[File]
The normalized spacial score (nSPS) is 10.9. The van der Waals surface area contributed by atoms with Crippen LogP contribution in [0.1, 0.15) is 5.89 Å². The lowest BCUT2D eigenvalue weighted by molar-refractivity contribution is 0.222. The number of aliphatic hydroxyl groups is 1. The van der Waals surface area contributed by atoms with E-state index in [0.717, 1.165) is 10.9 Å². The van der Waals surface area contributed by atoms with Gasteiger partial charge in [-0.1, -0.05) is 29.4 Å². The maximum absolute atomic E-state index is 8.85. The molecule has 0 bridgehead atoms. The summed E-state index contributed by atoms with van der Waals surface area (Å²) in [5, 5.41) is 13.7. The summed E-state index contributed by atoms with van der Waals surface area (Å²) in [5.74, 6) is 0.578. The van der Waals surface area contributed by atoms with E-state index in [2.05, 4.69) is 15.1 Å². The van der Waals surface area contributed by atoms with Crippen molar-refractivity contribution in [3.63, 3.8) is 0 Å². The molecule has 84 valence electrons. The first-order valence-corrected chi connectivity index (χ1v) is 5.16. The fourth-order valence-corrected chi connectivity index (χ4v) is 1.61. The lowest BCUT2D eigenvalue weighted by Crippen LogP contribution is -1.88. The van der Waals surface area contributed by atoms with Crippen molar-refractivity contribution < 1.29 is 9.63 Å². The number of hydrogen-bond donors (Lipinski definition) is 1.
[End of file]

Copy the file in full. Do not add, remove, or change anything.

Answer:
The normalized spacial score (nSPS) is 10.9. The van der Waals surface area contributed by atoms with Crippen LogP contribution in [0.1, 0.15) is 5.89 Å². The lowest BCUT2D eigenvalue weighted by molar-refractivity contribution is 0.222. The number of aliphatic hydroxyl groups is 1. The van der Waals surface area contributed by atoms with E-state index in [0.717, 1.165) is 10.9 Å². The van der Waals surface area contributed by atoms with Gasteiger partial charge in [-0.1, -0.05) is 29.4 Å². The maximum absolute atomic E-state index is 8.85. The molecule has 0 bridgehead atoms. The summed E-state index contributed by atoms with van der Waals surface area (Å²) in [5, 5.41) is 13.7. The summed E-state index contributed by atoms with van der Waals surface area (Å²) in [5.74, 6) is 0.578. The van der Waals surface area contributed by atoms with E-state index in [2.05, 4.69) is 15.1 Å². The van der Waals surface area contributed by atoms with Crippen molar-refractivity contribution in [3.63, 3.8) is 0 Å². The molecule has 84 valence electrons. The first-order valence-corrected chi connectivity index (χ1v) is 5.16. The fourth-order valence-corrected chi connectivity index (χ4v) is 1.61. The lowest BCUT2D eigenvalue weighted by Crippen LogP contribution is -1.88. The van der Waals surface area contributed by atoms with Crippen molar-refractivity contribution < 1.29 is 9.63 Å². The number of hydrogen-bond donors (Lipinski definition) is 1.